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Bobby Fischer vs Viktor Korchnoi - Herceg Novi Blitz 1970 - French Defence (Chessworld.net)

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Published on Apr 2, 2012

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[Event "Herceg Novi blitz"]
[Site "Herceg Novi blitz"]
[Date "1970.??.??"]
[Round "?"]
[White "Robert James Fischer"]
[Black "Viktor Korchnoi"]
[Result "0-1"]
[ECO "C19"]
[PlyCount "109"]
[EventDate "1970.??.??"]

{Wiki notes regarding Korchnoi: .... born March 23, 1931 is a professional chess player, author and currently the oldest active grandmaster on the tournament circuit. He was born in Leningrad, USSR, and later defected to the Netherlands, residing in Switzerland for many years, Korchnoi played three matches against Anatoly Karpov, the latter two for the World Chess Championship. In 1974, he lost the Candidates final to Karpov, who was declared world champion in 1975 when Bobby Fischer failed to defend his title. Then, after defecting from the Soviet Union in 1976, he won consecutive Candidates cycles to qualify for World
Championship matches with Karpov in 1978 and 1981, losing both. In all,
Korchnoi was a candidate for the World Championship on ten occasions (1962,
1968, 1971, 1974, 1977, 1980, 1983, 1985, 1988 and 1991). Korchnoi was also a
four-time USSR chess champion, a five-time member of Soviet teams that won the
European championship, and a six-time member of Soviet teams that won the
Chess Olympiad. In September 2006, he won the World Senior Chess Championship.
} 1. e4 e6 2. d4 d5 3. Nc3 Bb4 4. e5 Ne7 5. a3 Bxc3+ 6. bxc3 c5 7. a4 Qa5 8.
Bd2 Nbc6 9. Qg4 O-O 10. Nf3 f6 11. Bd3 f5 12. Qg3 c4 13. Be2 b5 14. O-O bxa4
15. Ng5 (15. Ra2 Bd7 16. Rfa1 Nd8 17. Ng5) 15... Nxd4 16. cxd4 Qxd2 17. Qh4 h6
18. Nf3 Ng6 (18... Qxe2 19. Qxe7) 19. Nxd2 Nxh4 20. Rxa4 Ng6 21. Rfa1 a6 22.
Nb1 Ne7 23. Ra5 (23. c3 Rb8 24. R4a2 Rb6 25. Nd2 Bd7 (25... Bb7)) 23... Nc6 24.
R5a4 Nxd4 25. Bd1 f4 26. Nc3 Nc6 27. Ne2 Nxe5 28. Nd4 Rb8 29. h4 Rb6 30. h5 Nc6
31. Ne2 e5 32. Nc3 Rd8 33. Bf3 e4 34. Be2 Nd4 35. Bf1 Bb7 36. Rd1 Nb5 37. Nxe4
Rc8 38. Nd2 Nc3 39. Rda1 Nxa4 40. Rxa4 Bc6 41. Ra5 Bb5 42. Nf3 c3 43. Nd4 Bxf1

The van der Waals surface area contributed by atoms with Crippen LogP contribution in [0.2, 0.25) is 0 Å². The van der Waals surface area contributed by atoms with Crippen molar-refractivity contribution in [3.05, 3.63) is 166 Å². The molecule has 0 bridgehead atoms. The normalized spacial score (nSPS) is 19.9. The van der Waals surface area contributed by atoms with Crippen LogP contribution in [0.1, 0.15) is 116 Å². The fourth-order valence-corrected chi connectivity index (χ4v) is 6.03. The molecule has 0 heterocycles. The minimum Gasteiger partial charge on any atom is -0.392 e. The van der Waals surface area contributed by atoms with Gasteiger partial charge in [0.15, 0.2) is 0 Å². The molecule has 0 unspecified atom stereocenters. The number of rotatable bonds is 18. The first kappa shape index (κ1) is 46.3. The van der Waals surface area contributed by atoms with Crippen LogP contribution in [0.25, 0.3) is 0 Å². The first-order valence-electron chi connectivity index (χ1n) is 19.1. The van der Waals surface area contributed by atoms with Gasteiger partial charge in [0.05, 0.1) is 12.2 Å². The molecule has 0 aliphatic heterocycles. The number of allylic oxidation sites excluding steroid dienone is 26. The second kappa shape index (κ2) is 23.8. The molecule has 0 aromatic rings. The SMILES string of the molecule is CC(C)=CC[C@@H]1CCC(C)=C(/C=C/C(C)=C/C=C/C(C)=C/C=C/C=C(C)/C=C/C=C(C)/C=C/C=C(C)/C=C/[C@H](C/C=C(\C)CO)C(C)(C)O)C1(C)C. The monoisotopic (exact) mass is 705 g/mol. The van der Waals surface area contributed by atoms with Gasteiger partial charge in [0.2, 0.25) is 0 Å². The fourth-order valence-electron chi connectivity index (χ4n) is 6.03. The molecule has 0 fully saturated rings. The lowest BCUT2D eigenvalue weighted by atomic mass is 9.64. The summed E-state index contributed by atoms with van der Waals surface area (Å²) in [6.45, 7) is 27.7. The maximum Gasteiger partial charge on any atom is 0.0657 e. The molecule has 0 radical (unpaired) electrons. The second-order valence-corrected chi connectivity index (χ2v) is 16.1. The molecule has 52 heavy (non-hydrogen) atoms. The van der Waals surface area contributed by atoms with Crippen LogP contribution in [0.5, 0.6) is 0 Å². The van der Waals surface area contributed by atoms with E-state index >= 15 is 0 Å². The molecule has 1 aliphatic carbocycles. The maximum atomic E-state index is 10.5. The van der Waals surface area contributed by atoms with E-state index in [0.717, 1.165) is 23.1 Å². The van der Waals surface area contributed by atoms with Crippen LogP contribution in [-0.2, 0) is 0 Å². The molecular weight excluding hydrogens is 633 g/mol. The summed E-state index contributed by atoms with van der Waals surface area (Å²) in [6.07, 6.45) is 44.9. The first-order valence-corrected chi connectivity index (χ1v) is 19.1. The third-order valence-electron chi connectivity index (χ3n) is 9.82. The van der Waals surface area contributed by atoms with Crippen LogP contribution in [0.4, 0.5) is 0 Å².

44. Kxf1 Rb4 45. Rxd5 a5 46. Ke2 a4 47. Kd3 Ra8 48. Kxc3 Rb1 49. Rb5 Rxb5 50.
Nxb5 a3 51. Nxa3 Rxa3+ 52. Kd4 Ra2 53. Kd3 Kf7 54. g3 fxg3 55. fxg3 0-1 - Robert James "Bobby" Fischer (March 9, 1943 -- January 17, 2008) was an American chess grandmaster and the eleventh World Chess Champion. He is considered by many to be the greatest chess player who ever lived.
A chess prodigy, at age 13 Fischer won a "brilliancy" that became known as The Game of the Century. Starting at age 14, he played in eight United States Championships, winning each by at least a point. At age 15½, he became both the youngest grandmaster and the youngest candidate for the World Championship up to that time. He won the 1963--64 U.S. Championship with 11/11, the only perfect score in the history of the tournament. His book My 60 Memorable Games, published in 1969, remains a revered part of chess literature for advanced players.
In the early 1970s he became one of the most dominant players in history—winning the 1970 Interzonal by a record 3½-point margin and winning 20 consecutive games, including two unprecedented 6--0 sweeps in the Candidates Matches. He became the first official World Chess Federation (FIDE) number-one rated chess player in July 1971, and spent 54 total months at number one. In 1972, he captured the World Championship from Boris Spassky of the USSR in a match widely publicized as a Cold War confrontation. The match, held in Reykjavík, Iceland, attracted more worldwide interest than any chess match before or since.
In 1975, Fischer declined to defend his title when he could not reach agreement with FIDE over the conditions for the match. He became more reclusive and did not play competitive chess again until 1992, when he won an unofficial rematch against Spassky. The competition was held in Yugoslavia, which was then under a United Nations embargo.[1][2][3] This led to a conflict with the U.S. government, which was also seeking income tax from Fischer on his match winnings. Fischer never returned to his native country. After ending his competitive career, he proposed a new variant of chess and a modified chess timing system. His idea of adding a time increment after each move is now standard, and his variant Chess960 is gaining in popularity.[4]
In his later years, Fischer lived in Hungary, Germany, the Philippines, Japan, and Iceland. During this time he made increasingly anti-American and anti-semitic statements. After his U.S. passport was revoked over the Yugoslavia sanctions issue, he was detained by Japanese authorities for nine months in 2004 and 2005 under threat of deportation. In March 2005, Iceland granted him full citizenship.[5] The Japanese authorities then released Fischer to Iceland, where he lived until his death in 2008.[6]

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